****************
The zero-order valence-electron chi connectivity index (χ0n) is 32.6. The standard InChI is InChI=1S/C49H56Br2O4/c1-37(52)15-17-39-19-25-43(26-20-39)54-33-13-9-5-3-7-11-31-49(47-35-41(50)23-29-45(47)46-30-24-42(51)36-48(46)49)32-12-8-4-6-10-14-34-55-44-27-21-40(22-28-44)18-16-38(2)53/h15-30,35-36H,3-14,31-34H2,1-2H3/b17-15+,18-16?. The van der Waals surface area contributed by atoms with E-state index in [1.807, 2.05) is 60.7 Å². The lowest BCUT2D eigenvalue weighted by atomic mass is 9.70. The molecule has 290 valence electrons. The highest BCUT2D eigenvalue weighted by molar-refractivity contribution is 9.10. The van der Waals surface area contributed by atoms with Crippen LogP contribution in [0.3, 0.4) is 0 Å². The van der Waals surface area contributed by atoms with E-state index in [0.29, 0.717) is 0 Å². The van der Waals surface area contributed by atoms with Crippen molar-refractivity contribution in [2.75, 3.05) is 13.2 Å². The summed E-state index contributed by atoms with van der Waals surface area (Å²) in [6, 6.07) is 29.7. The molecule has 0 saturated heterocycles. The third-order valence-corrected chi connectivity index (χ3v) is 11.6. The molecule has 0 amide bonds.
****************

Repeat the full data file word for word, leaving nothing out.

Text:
The zero-order valence-electron chi connectivity index (χ0n) is 32.6. The standard InChI is InChI=1S/C49H56Br2O4/c1-37(52)15-17-39-19-25-43(26-20-39)54-33-13-9-5-3-7-11-31-49(47-35-41(50)23-29-45(47)46-30-24-42(51)36-48(46)49)32-12-8-4-6-10-14-34-55-44-27-21-40(22-28-44)18-16-38(2)53/h15-30,35-36H,3-14,31-34H2,1-2H3/b17-15+,18-16?. The van der Waals surface area contributed by atoms with E-state index in [1.807, 2.05) is 60.7 Å². The lowest BCUT2D eigenvalue weighted by atomic mass is 9.70. The molecule has 290 valence electrons. The highest BCUT2D eigenvalue weighted by molar-refractivity contribution is 9.10. The van der Waals surface area contributed by atoms with Crippen LogP contribution in [0.3, 0.4) is 0 Å². The van der Waals surface area contributed by atoms with E-state index in [0.29, 0.717) is 0 Å². The van der Waals surface area contributed by atoms with Crippen molar-refractivity contribution in [2.75, 3.05) is 13.2 Å². The summed E-state index contributed by atoms with van der Waals surface area (Å²) in [6, 6.07) is 29.7. The molecule has 0 saturated heterocycles. The third-order valence-corrected chi connectivity index (χ3v) is 11.6. The molecule has 0 amide bonds.